- Usernames, passwords, GPS coordinates, and more is up for grabs from data brokers
- Millions of people’s data got grabbed and sold
Google Chrome and Firefox users are likely to use extensions such as adblockers to help make their browsing more comfortable and protected. But these are not always safe, as an independent security researcher can testify: We discovered eight browser extensions which is used by around 4 million Firefox and Chrome users were storing data.
The newest investigation into the dark life of the data is not a fire drill. The independent security researcher found as many as 4 million people have been leaking personal and corporate data through Firefox and Chrome. According to the report, a colleague in The Washington Post’s newsroom got caught up. When the people told browser makers Google and Mozilla, they shut these leaks immediately – but people probably identified only a fraction of the problem.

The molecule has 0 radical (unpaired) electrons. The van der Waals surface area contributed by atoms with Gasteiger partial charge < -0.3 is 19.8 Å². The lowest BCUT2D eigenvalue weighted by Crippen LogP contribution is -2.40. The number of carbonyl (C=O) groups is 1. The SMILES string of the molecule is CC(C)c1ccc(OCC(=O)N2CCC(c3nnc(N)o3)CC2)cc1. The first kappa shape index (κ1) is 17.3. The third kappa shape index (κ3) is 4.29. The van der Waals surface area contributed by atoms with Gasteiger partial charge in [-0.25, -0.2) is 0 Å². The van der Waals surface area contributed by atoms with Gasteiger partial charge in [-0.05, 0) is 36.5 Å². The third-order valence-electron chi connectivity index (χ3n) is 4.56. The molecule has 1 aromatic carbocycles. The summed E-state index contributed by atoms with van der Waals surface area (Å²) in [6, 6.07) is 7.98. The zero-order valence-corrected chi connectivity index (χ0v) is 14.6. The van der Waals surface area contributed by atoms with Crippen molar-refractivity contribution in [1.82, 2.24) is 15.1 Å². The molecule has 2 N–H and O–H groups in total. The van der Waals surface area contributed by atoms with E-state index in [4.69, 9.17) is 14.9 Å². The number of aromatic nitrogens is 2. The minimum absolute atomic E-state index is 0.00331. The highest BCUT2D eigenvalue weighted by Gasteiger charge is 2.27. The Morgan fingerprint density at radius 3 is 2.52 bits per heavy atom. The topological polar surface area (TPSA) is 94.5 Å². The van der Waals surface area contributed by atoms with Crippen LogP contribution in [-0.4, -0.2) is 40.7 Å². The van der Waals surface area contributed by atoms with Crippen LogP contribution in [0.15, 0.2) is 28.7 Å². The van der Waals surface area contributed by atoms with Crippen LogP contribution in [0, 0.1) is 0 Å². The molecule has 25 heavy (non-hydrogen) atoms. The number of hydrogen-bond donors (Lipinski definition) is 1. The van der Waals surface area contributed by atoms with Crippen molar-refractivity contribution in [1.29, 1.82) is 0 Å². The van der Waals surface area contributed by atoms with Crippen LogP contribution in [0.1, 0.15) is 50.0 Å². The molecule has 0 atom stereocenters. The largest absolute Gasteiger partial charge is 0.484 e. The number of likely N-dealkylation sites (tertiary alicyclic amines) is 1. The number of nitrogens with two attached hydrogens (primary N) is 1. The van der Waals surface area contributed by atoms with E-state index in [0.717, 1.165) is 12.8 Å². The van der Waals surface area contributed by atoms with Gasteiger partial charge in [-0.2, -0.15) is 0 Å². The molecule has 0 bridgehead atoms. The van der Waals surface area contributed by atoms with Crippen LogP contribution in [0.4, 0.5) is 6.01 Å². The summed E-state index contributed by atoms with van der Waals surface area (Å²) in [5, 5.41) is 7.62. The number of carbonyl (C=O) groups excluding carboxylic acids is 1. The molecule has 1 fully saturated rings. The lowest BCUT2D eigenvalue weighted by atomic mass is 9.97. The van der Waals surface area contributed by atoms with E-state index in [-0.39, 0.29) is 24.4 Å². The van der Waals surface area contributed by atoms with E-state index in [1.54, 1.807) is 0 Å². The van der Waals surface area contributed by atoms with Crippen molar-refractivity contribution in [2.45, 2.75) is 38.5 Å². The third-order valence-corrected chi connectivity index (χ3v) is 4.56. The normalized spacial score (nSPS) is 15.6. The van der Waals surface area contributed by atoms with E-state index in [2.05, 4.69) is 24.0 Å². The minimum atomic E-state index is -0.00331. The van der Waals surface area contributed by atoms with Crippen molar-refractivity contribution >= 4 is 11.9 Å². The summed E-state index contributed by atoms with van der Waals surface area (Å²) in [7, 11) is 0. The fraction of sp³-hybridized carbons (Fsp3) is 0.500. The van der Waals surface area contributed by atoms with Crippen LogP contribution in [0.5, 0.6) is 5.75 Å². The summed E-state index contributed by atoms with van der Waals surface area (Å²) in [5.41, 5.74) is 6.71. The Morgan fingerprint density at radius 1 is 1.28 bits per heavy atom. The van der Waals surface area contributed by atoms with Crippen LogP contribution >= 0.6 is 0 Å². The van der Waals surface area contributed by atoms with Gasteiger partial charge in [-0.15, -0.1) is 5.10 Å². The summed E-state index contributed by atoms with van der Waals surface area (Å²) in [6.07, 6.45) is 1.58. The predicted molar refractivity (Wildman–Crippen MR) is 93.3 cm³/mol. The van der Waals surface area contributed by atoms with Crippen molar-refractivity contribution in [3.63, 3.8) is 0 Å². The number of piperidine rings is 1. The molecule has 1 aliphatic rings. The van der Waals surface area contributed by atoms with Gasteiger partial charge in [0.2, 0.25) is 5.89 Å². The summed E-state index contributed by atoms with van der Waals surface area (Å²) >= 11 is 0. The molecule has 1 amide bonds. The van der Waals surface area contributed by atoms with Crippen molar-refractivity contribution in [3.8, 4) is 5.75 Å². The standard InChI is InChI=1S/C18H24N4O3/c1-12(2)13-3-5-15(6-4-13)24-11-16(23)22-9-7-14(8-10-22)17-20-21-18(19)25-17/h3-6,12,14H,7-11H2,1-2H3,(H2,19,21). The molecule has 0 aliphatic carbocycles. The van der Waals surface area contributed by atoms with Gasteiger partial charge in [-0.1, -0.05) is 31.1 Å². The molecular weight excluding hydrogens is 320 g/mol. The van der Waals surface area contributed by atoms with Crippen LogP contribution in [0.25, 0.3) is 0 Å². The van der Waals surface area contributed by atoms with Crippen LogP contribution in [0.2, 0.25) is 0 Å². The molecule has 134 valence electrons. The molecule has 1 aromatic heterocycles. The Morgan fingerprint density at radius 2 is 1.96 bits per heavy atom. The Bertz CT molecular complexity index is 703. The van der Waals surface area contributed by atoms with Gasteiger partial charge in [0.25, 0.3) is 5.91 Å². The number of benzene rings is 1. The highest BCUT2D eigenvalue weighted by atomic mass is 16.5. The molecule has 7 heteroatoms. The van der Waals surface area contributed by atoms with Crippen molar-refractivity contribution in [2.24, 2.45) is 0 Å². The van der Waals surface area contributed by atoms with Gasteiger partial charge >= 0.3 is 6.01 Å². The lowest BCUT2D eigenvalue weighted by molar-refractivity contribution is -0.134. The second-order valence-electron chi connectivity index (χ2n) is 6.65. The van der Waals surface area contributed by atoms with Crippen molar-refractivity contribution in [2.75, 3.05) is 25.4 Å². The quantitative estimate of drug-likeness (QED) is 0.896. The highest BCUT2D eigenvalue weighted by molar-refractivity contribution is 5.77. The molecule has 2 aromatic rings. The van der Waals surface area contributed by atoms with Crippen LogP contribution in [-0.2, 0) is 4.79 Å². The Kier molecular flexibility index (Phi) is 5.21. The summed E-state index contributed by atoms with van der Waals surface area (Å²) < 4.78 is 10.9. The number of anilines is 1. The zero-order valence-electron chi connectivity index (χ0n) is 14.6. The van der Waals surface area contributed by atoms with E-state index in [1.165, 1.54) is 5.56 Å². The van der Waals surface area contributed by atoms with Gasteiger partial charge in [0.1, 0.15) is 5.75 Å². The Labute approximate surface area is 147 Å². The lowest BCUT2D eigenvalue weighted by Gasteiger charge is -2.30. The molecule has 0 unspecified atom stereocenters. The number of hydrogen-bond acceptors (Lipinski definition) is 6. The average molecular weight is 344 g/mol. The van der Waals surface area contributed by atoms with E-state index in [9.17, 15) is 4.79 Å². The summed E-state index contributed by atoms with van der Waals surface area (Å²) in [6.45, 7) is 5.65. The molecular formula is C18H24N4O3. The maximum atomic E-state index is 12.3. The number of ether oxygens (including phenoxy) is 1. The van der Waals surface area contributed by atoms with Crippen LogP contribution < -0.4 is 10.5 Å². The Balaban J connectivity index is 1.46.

The “unprecedented data collection” impacts millions of the people as well as many Fortune 500 corporations, according to Jadali. The report says the leak originally affected Chrome and Firefox users with one of the eight invasive extensions. However, other Chromium-based browsers like Opera that can run Chrome extensions are also affected.
In an interview, Nacho CEO Mike Roberts claimed- would not say where he sourced his data. But Jadali, he said that violated Nacho’s terms of service by seeing at the personal data. “No actual Nacho Analytics customer was looking at this stuff. The only people that saw any private data was you guys,” Roberts said.
Many of the affected extensions were apps used by hundreds of thousands and in some cases, millions of people, including HoverZoom, SpeakIt!, and FairShare Unlock. The full list is available in the Jadali’s full report–which is titled very aptly Dataspii.
The report says around 50 businesses were also affected. Corporate data made accessible by DataSpii was extremely worrying. It included: real-time activity of employees, private LAN network structure, partial page content including hyperlinks embedded on a LAN website, API keys, proprietary source code, firewall access codes, and zero-day vulnerabilities.
If you are affected by these issues and still have extensions, you might want to eliminate them yourself and replace your password as the precaution. In addition, says Jadali: “If you access services through an API via a URL, you may recognize changing your API keys.”